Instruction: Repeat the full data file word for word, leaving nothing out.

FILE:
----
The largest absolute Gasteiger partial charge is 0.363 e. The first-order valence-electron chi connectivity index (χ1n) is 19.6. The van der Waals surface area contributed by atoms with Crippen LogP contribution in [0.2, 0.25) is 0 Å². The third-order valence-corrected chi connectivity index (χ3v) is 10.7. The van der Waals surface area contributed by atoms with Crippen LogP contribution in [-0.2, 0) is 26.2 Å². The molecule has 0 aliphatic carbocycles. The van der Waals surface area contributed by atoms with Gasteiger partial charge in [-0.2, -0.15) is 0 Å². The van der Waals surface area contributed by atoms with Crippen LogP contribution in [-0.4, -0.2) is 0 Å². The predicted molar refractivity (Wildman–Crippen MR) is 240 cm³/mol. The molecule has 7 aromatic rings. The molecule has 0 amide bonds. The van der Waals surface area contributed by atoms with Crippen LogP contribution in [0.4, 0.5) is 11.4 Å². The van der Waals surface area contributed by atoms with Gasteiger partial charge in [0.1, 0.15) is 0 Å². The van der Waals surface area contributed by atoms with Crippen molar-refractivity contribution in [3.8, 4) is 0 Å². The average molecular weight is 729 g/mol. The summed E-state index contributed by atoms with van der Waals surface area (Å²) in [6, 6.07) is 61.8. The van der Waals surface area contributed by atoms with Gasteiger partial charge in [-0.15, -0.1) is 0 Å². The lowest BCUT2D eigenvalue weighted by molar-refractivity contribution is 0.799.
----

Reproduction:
The largest absolute Gasteiger partial charge is 0.363 e. The first-order valence-electron chi connectivity index (χ1n) is 19.6. The van der Waals surface area contributed by atoms with Crippen LogP contribution in [0.2, 0.25) is 0 Å². The third-order valence-corrected chi connectivity index (χ3v) is 10.7. The van der Waals surface area contributed by atoms with Crippen LogP contribution in [-0.2, 0) is 26.2 Å². The molecule has 0 aliphatic carbocycles. The van der Waals surface area contributed by atoms with Gasteiger partial charge in [-0.2, -0.15) is 0 Å². The van der Waals surface area contributed by atoms with Crippen LogP contribution in [-0.4, -0.2) is 0 Å². The predicted molar refractivity (Wildman–Crippen MR) is 240 cm³/mol. The molecule has 7 aromatic rings. The molecule has 0 amide bonds. The van der Waals surface area contributed by atoms with Crippen LogP contribution in [0.4, 0.5) is 11.4 Å². The van der Waals surface area contributed by atoms with Gasteiger partial charge in [0.1, 0.15) is 0 Å². The van der Waals surface area contributed by atoms with Crippen molar-refractivity contribution in [3.8, 4) is 0 Å². The average molecular weight is 729 g/mol. The summed E-state index contributed by atoms with van der Waals surface area (Å²) in [6, 6.07) is 61.8. The van der Waals surface area contributed by atoms with Gasteiger partial charge in [-0.15, -0.1) is 0 Å². The lowest BCUT2D eigenvalue weighted by molar-refractivity contribution is 0.799.